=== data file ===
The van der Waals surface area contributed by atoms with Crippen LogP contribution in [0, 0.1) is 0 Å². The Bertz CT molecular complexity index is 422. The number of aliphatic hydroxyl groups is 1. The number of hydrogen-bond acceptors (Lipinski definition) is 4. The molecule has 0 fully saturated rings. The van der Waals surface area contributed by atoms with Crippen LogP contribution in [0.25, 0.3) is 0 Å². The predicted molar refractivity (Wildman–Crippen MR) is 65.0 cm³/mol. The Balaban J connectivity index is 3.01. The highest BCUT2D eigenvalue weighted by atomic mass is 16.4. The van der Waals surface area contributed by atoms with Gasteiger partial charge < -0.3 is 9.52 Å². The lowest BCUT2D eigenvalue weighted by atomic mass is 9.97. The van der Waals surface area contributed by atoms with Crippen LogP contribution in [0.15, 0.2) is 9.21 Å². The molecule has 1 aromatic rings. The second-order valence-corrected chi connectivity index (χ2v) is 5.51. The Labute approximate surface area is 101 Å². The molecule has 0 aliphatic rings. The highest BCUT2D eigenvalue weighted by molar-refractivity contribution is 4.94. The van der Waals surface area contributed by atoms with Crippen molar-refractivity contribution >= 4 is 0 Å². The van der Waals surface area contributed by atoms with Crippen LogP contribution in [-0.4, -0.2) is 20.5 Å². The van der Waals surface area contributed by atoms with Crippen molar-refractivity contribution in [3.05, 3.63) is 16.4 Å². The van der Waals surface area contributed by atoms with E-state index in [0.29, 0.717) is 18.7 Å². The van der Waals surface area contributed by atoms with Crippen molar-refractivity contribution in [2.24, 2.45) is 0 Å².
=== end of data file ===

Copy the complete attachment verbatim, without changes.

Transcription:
The van der Waals surface area contributed by atoms with Crippen LogP contribution in [0, 0.1) is 0 Å². The Bertz CT molecular complexity index is 422. The number of aliphatic hydroxyl groups is 1. The number of hydrogen-bond acceptors (Lipinski definition) is 4. The molecule has 0 fully saturated rings. The van der Waals surface area contributed by atoms with Crippen LogP contribution in [0.25, 0.3) is 0 Å². The predicted molar refractivity (Wildman–Crippen MR) is 65.0 cm³/mol. The Balaban J connectivity index is 3.01. The highest BCUT2D eigenvalue weighted by atomic mass is 16.4. The van der Waals surface area contributed by atoms with Gasteiger partial charge < -0.3 is 9.52 Å². The lowest BCUT2D eigenvalue weighted by atomic mass is 9.97. The van der Waals surface area contributed by atoms with Crippen LogP contribution in [0.15, 0.2) is 9.21 Å². The molecule has 1 aromatic rings. The second-order valence-corrected chi connectivity index (χ2v) is 5.51. The Labute approximate surface area is 101 Å². The molecule has 0 aliphatic rings. The highest BCUT2D eigenvalue weighted by molar-refractivity contribution is 4.94. The van der Waals surface area contributed by atoms with Crippen molar-refractivity contribution >= 4 is 0 Å². The van der Waals surface area contributed by atoms with Crippen LogP contribution in [-0.4, -0.2) is 20.5 Å². The van der Waals surface area contributed by atoms with Crippen molar-refractivity contribution in [3.05, 3.63) is 16.4 Å². The van der Waals surface area contributed by atoms with E-state index in [0.29, 0.717) is 18.7 Å². The van der Waals surface area contributed by atoms with Crippen molar-refractivity contribution in [2.24, 2.45) is 0 Å².